• Resources to help men lead their families. One of the reasons men don’t lead their families or read their bibles is they don’t know how to. Men will not do things they don’t think they will succeed in. So help them. Give them resources to accomplish what God has called them to accomplish.
  • Male leadership. This will sound sexist and I’m not saying it isn’t: men follow men. It is a simple truth. This doesn’t mean a church should have no female leadership. In fact, if you don’t have female leaders in your church, you will be missing out on some great ideas and balance as a church. If you want to reach men though, you need to have male leaders that are worth following, men that other men want to be like. Here are some examples of a vision that we give to men for their lives: http://www.tucsonrevolution.com/fight/ and http://www.tucsonrevolution.com/versus/.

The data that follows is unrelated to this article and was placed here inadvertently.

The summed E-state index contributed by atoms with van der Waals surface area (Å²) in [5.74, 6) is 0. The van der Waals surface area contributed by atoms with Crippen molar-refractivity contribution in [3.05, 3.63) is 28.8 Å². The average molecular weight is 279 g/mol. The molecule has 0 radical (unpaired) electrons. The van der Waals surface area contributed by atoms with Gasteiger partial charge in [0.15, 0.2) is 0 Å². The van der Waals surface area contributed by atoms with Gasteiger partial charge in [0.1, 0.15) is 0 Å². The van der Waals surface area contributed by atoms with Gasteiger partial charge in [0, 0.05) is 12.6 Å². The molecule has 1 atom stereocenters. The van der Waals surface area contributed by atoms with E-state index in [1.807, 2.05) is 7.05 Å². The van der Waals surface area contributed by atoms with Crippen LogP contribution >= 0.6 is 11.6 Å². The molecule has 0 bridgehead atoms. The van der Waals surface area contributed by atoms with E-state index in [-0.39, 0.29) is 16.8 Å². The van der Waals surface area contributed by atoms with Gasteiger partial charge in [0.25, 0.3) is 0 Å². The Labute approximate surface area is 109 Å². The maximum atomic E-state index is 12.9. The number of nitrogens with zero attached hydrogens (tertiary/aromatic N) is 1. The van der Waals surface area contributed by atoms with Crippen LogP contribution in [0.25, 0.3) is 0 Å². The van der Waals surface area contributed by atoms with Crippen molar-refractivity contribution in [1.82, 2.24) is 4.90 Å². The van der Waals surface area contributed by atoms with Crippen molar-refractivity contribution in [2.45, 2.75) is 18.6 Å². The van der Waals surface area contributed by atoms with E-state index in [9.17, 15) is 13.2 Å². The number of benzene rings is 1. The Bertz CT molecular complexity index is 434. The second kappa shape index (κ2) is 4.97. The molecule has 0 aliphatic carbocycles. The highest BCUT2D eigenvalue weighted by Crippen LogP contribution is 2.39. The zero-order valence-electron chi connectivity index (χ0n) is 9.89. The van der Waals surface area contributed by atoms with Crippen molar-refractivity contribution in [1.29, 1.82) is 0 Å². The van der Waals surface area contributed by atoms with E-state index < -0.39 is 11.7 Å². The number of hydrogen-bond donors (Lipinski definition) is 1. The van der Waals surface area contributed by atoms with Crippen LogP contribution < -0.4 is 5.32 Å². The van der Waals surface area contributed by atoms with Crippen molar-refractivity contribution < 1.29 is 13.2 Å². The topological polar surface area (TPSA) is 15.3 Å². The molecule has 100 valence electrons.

• Always take a next step. Men are action oriented, they want steps and they want to take them, as long as they are clear. Every week, we challenge our church to take some kind of next step. It might be to come back, to follow Jesus, get baptized, forgive someone. It is always an obvious one (or three) from the sermon.

Is this a lot to do? Yes.

When we unpack for someone new at our church, who we target and why. If they don’t like it, they almost always say, “But I appreciate it that it is clear and you thought through it.”

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Why You Aren’t a Leader